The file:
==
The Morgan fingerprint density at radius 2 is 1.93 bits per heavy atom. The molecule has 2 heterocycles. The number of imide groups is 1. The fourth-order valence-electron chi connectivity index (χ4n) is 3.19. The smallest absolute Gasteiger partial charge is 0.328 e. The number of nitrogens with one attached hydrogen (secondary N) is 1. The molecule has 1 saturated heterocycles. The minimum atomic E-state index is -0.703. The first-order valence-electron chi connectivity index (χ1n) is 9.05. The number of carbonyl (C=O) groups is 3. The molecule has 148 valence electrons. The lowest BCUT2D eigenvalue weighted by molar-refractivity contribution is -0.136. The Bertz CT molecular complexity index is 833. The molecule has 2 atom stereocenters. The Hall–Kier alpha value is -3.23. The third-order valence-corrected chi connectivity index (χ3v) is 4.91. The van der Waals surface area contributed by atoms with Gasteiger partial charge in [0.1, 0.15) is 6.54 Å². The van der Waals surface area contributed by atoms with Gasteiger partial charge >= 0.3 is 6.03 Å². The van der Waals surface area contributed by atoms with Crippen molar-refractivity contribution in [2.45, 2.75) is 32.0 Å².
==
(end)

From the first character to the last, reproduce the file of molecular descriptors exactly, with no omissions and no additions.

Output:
The Morgan fingerprint density at radius 2 is 1.93 bits per heavy atom. The molecule has 2 heterocycles. The number of imide groups is 1. The fourth-order valence-electron chi connectivity index (χ4n) is 3.19. The smallest absolute Gasteiger partial charge is 0.328 e. The number of nitrogens with one attached hydrogen (secondary N) is 1. The molecule has 1 saturated heterocycles. The minimum atomic E-state index is -0.703. The first-order valence-electron chi connectivity index (χ1n) is 9.05. The number of carbonyl (C=O) groups is 3. The molecule has 148 valence electrons. The lowest BCUT2D eigenvalue weighted by molar-refractivity contribution is -0.136. The Bertz CT molecular complexity index is 833. The molecule has 2 atom stereocenters. The Hall–Kier alpha value is -3.23. The third-order valence-corrected chi connectivity index (χ3v) is 4.91. The van der Waals surface area contributed by atoms with Gasteiger partial charge in [0.1, 0.15) is 6.54 Å². The van der Waals surface area contributed by atoms with Gasteiger partial charge >= 0.3 is 6.03 Å². The van der Waals surface area contributed by atoms with Crippen molar-refractivity contribution in [2.45, 2.75) is 32.0 Å².